Côtes du Rhone: The vast majority of production falls under this appellation. The most prestigious wines comes from Cotes du Rhone villages and are often blends of Grenache, Shyrah and Mourvedre

Chateauneuf du Pape: The first area of France to obtain the Appelation Controlee status, this region is characterised by wines where Grenache dominates and it’s not difficult to find wines made 100% from this variety. The second most important variety is Mourvedre

Travel and Lilac: the only two southern crus on the west bank of the Rhone, Travel and Lilac are most famous for the production of rosé made from Grenache and Cinsault

Southern France: The birthplace of French viticulture

This encompasses a vast area, from the Spanish border to the Italian one, thus a great diversity of landscapes, soils and climates can be found. It’s considered the driest region of France so the main challenge is drought. Black varieties account for the majority of the planting. The most important regions are:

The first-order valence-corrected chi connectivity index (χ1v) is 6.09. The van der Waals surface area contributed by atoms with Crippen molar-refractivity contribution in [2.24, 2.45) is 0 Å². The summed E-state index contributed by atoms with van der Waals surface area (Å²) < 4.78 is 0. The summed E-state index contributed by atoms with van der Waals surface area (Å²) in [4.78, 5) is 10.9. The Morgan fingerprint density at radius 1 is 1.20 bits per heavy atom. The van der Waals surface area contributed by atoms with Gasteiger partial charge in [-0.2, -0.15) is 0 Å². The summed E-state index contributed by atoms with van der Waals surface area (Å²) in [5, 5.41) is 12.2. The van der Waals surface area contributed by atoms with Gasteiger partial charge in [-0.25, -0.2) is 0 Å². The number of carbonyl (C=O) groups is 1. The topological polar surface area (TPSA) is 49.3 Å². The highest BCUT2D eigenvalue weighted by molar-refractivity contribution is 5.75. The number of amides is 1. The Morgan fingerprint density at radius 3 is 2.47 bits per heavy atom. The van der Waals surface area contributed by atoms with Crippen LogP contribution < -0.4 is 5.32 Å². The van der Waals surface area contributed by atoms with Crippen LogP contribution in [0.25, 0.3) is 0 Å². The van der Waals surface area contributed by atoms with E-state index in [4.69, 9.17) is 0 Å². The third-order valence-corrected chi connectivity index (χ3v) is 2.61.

✾ Languedoc: This generic appellation goes from the Spanish border to the Rhone valley. The best subregions can add their names to their labels while others have their own specific appellations, like Minervois and Corbieres. The main varieties are Carignan, Grenache and Shiraz and most appellations allow the production of red, rosé and white wines

✾ Provence: From the Rhone valley to the Italian border, this region is known worldwide for its rosé wines. Their attractive pale colour and light body has become the standard for the rosés in the mind of most consumers around the world.